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Rediscovering Our Shared American Values
What I learned on my journey through small-town America, the military, tech startups, and elite universities.
When you opened the front door to my childhood home, you were immediately greeted by an eight-foot construction paper timeline of humanity across our dining room wall. At the far left, God created the Heavens and the Earth. Key figures and events were marked chronologically to the right. Adam and Eve were followed by Noah and the flood. As you moved closer to the present day, the events shifted from religious to secular: the Roman Empire, the Middle Ages, the Renaissance, the American Revolution, the Civil War, the Civil Rights movement.
This exhibit was part of my mom’s commitment to raise faithful, well-informed children. It reflected a childhood that merged religion, civic duty, and the importance of a good education. I perceived no contradiction between any of these themes. They formed the foundation of the simple, practical set of values that my parents taught me every day: work hard and take personal responsibility for your actions; contribute to your community; and treat others with respect.
Over the next couple of decades, my personal journey took me into communities with vastly different political views: evangelical Christians, working-class progressives, military service members, and tech start-up professionals. They held views with which I often disagreed, yet they shared the same substantive values that my parents had taught me. By all participating in the same quotidian challenges and joys of everyday life, these different communities naturally converged on a common value system. They all put in long hours to get ahead in their jobs; they all strove to give something back to their communities; and they were all generally kind to their colleagues and neighbors. This pragmatic virtue was our common creed.
Sadly, political and economic elites on both the left and right are pushing strident, purist ideologies that serve their own purposes, abandoning this broadly-held middle-class virtue. But while the leaders of these movements dominate the news, it is the unheralded, day-to-day behavior of regular people that can help to guide us beyond our current cycle of exhausting ideological squabbles.
In college, I struggled to reconcile my faith and my analytical education. I made a painful break with Christianity and my religious community and adopted many of the liberal political views of academia. When I commissioned into the Air Force in 2008, I found myself as one of the more liberal service members in a conservative organization.
My fellow officers routinely called this out, jokingly referring to me as the “gay-ass-pinko-commie-liberal” for my Obama fandom and outspoken opposition to the Don’t Ask, Don’t Tell policy. I interpreted that label as an irreverent form of inclusion; it was an implicit recognition that our different political views were only peripheral characteristics and not central to our common identity as service members. This was reinforced daily by our shared and all-consuming commitment to military service and the unifying value system that came with it. The Air Force formalized these values as “Integrity first, service before self, excellence in all we do.” My mom could have written them.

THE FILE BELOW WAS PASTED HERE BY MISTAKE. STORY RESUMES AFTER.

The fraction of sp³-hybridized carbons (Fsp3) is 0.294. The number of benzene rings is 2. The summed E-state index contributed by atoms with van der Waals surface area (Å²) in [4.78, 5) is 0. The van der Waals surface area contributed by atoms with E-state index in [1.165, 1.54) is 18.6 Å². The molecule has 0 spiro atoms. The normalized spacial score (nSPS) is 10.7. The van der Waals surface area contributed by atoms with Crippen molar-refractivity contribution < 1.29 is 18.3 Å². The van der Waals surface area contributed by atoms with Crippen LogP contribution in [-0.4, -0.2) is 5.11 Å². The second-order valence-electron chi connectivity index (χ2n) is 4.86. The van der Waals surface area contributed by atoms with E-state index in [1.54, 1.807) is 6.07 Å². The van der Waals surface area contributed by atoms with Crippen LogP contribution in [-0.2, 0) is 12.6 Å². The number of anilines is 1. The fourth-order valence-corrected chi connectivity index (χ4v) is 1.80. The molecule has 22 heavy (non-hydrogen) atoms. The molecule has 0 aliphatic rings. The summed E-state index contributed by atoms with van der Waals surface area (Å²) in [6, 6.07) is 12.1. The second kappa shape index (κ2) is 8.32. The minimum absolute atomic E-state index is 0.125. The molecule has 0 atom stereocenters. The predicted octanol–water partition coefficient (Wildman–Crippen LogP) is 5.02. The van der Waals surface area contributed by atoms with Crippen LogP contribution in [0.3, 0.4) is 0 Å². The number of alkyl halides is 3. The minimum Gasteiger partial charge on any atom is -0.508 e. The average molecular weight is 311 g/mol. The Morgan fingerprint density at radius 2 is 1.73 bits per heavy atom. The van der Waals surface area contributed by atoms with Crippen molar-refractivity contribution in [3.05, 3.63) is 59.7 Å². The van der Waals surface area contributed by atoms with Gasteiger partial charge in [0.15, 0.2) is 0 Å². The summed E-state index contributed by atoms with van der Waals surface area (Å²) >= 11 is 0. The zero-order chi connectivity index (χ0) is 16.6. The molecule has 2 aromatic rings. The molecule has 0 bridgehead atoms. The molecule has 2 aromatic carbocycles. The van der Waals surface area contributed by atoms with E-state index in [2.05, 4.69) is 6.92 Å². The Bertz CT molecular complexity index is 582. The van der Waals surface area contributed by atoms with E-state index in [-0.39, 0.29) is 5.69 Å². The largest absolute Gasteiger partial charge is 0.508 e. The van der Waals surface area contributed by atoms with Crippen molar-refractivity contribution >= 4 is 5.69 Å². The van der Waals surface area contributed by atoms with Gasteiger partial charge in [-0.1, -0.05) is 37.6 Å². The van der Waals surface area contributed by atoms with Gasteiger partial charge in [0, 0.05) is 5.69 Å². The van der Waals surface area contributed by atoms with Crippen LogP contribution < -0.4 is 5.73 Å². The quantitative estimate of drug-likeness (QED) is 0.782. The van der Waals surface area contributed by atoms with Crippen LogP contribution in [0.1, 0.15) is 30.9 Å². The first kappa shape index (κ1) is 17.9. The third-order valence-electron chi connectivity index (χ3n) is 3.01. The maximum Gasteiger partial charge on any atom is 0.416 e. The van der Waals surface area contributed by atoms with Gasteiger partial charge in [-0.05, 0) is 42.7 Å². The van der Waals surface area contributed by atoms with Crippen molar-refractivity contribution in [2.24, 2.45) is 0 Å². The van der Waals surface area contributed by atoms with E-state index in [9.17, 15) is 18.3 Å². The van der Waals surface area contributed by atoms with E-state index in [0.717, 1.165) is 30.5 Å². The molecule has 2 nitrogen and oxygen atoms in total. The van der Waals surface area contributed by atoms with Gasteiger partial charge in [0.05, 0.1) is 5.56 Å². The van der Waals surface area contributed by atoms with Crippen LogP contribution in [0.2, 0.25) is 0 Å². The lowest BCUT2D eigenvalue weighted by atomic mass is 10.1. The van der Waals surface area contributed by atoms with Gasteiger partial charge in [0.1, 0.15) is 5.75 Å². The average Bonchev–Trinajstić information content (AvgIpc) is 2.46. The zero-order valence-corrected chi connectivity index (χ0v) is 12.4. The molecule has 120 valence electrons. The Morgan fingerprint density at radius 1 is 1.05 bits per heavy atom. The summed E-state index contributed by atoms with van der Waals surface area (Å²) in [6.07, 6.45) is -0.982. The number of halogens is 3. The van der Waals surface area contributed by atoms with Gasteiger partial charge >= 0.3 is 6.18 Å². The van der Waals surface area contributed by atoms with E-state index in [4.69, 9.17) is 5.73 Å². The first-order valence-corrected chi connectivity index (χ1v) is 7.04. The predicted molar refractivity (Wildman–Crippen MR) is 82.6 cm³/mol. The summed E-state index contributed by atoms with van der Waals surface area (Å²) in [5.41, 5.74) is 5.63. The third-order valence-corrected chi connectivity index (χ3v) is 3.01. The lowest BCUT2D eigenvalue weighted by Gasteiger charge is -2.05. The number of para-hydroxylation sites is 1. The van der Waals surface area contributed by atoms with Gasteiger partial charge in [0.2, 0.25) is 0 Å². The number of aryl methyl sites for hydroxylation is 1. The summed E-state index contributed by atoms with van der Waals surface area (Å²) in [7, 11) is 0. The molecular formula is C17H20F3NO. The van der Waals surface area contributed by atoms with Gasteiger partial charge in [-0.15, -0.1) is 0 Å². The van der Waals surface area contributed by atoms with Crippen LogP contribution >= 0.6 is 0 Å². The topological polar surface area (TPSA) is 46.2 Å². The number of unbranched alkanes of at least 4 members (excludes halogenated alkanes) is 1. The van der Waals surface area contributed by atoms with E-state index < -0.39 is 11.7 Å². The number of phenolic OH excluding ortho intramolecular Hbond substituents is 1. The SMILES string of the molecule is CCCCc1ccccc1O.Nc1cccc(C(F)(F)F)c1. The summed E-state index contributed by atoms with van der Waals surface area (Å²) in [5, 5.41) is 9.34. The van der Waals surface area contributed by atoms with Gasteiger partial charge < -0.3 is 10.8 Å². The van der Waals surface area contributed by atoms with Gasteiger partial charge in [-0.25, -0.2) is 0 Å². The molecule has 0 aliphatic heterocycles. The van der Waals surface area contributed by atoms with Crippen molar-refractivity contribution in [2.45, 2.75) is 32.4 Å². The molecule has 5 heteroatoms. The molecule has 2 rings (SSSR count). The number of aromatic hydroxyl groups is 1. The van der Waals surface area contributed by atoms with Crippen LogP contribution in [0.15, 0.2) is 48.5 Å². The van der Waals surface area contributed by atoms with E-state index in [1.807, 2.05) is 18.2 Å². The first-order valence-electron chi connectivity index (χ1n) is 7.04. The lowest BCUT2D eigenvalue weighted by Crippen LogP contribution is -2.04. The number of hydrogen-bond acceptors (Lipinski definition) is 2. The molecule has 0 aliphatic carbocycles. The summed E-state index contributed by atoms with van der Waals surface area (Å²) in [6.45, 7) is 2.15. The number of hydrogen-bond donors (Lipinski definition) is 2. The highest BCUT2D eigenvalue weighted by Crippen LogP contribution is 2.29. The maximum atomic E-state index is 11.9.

When I moved back to New England after the Air Force and began my career in the private sector, I found myself in a liberal community. But the change in political orientation felt insignificant, because the underlying values remained the same. The cleantech start-up that I joined was full of kind, hard-working folks committed to making the world a better place through business. The culture was innovative, collaborative, hard-charging and unapologetically results-oriented. I loved it. Here, as in the military, my colleagues shared a dedication to the company’s mission and to universal, pragmatic values.
By 2015, however, I sensed that kind-hearted reasonableness was losing ground to fervent ideology. Mr. Trump was rising to power on a platform of defiant populism that resonated with Republican primary voters but was far from the kind of behavior that most people would tolerate from their neighbors.
This abandonment of classic values was not limited to the MAGA wing of the Republican party. I began to notice a broad contempt for “traditional American values” on the political left as well. It was more subtle and less egregious, but problematic in its own right.
I became aware of it when I began a graduate school dual degree program from Dartmouth’s Tuck Business School and Harvard’s Kennedy School of Government. These institutions were full of kind, hardworking, and passionate young people eager to make an imprint on the world. The students also tended to come from wealthier backgrounds and to have progressive inclinations.
While the middle-class folks from my previous communities generally agreed that American values and institutions were something to be proud of, despite their flaws, this view was much less acceptable among many of my graduate school peers, who were at the forefront of what would eventually become known as “wokeism.” This passionate subset of students believed that the sins of America’s past necessitated an unsparing and wholesale reinvention of America’s core tenets. It was fashionable among them to condemn an ethos of hard work and personal responsibility as evidence of “White Supremacy culture” or to declare that the American Dream was dead.